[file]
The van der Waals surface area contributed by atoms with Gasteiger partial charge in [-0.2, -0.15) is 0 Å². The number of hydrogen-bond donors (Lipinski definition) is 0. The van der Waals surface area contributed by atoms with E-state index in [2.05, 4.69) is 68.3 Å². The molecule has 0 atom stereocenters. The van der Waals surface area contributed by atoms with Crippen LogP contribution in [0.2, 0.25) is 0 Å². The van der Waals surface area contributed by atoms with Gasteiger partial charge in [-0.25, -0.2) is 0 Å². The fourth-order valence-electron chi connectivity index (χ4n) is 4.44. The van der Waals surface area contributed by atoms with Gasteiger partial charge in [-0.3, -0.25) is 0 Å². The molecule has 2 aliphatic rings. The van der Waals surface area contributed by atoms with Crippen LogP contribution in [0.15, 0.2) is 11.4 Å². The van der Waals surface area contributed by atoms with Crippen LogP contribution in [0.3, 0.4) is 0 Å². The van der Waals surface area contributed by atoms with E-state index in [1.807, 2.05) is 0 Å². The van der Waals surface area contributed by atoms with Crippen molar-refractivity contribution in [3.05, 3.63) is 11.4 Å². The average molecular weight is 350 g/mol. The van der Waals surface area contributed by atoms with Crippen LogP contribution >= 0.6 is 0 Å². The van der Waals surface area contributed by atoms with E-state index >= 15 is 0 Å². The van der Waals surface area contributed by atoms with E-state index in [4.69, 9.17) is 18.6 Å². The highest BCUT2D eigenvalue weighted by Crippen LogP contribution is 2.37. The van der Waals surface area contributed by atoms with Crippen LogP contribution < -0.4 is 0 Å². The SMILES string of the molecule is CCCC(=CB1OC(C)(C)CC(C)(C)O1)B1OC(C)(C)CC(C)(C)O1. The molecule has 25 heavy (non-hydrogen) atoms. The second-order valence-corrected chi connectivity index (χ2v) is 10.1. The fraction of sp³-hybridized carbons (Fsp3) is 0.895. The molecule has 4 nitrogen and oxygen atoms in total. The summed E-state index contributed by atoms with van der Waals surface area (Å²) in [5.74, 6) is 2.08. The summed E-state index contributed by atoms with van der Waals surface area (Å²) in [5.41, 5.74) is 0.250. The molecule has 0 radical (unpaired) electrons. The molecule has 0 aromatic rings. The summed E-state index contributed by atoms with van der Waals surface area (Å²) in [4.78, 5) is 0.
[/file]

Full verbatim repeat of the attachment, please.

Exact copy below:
The van der Waals surface area contributed by atoms with Gasteiger partial charge in [-0.2, -0.15) is 0 Å². The number of hydrogen-bond donors (Lipinski definition) is 0. The van der Waals surface area contributed by atoms with E-state index in [2.05, 4.69) is 68.3 Å². The molecule has 0 atom stereocenters. The van der Waals surface area contributed by atoms with Crippen LogP contribution in [0.2, 0.25) is 0 Å². The van der Waals surface area contributed by atoms with Gasteiger partial charge in [-0.25, -0.2) is 0 Å². The fourth-order valence-electron chi connectivity index (χ4n) is 4.44. The van der Waals surface area contributed by atoms with Gasteiger partial charge in [-0.3, -0.25) is 0 Å². The molecule has 2 aliphatic rings. The van der Waals surface area contributed by atoms with Crippen LogP contribution in [0.15, 0.2) is 11.4 Å². The van der Waals surface area contributed by atoms with Crippen LogP contribution in [0.3, 0.4) is 0 Å². The van der Waals surface area contributed by atoms with E-state index in [1.807, 2.05) is 0 Å². The van der Waals surface area contributed by atoms with Crippen molar-refractivity contribution in [3.05, 3.63) is 11.4 Å². The average molecular weight is 350 g/mol. The van der Waals surface area contributed by atoms with Crippen LogP contribution >= 0.6 is 0 Å². The van der Waals surface area contributed by atoms with E-state index >= 15 is 0 Å². The van der Waals surface area contributed by atoms with E-state index in [4.69, 9.17) is 18.6 Å². The highest BCUT2D eigenvalue weighted by Crippen LogP contribution is 2.37. The van der Waals surface area contributed by atoms with Crippen LogP contribution < -0.4 is 0 Å². The SMILES string of the molecule is CCCC(=CB1OC(C)(C)CC(C)(C)O1)B1OC(C)(C)CC(C)(C)O1. The molecule has 25 heavy (non-hydrogen) atoms. The second-order valence-corrected chi connectivity index (χ2v) is 10.1. The fraction of sp³-hybridized carbons (Fsp3) is 0.895. The molecule has 4 nitrogen and oxygen atoms in total. The summed E-state index contributed by atoms with van der Waals surface area (Å²) in [5.74, 6) is 2.08. The summed E-state index contributed by atoms with van der Waals surface area (Å²) in [5.41, 5.74) is 0.250. The molecule has 0 radical (unpaired) electrons. The molecule has 0 aromatic rings. The summed E-state index contributed by atoms with van der Waals surface area (Å²) in [4.78, 5) is 0.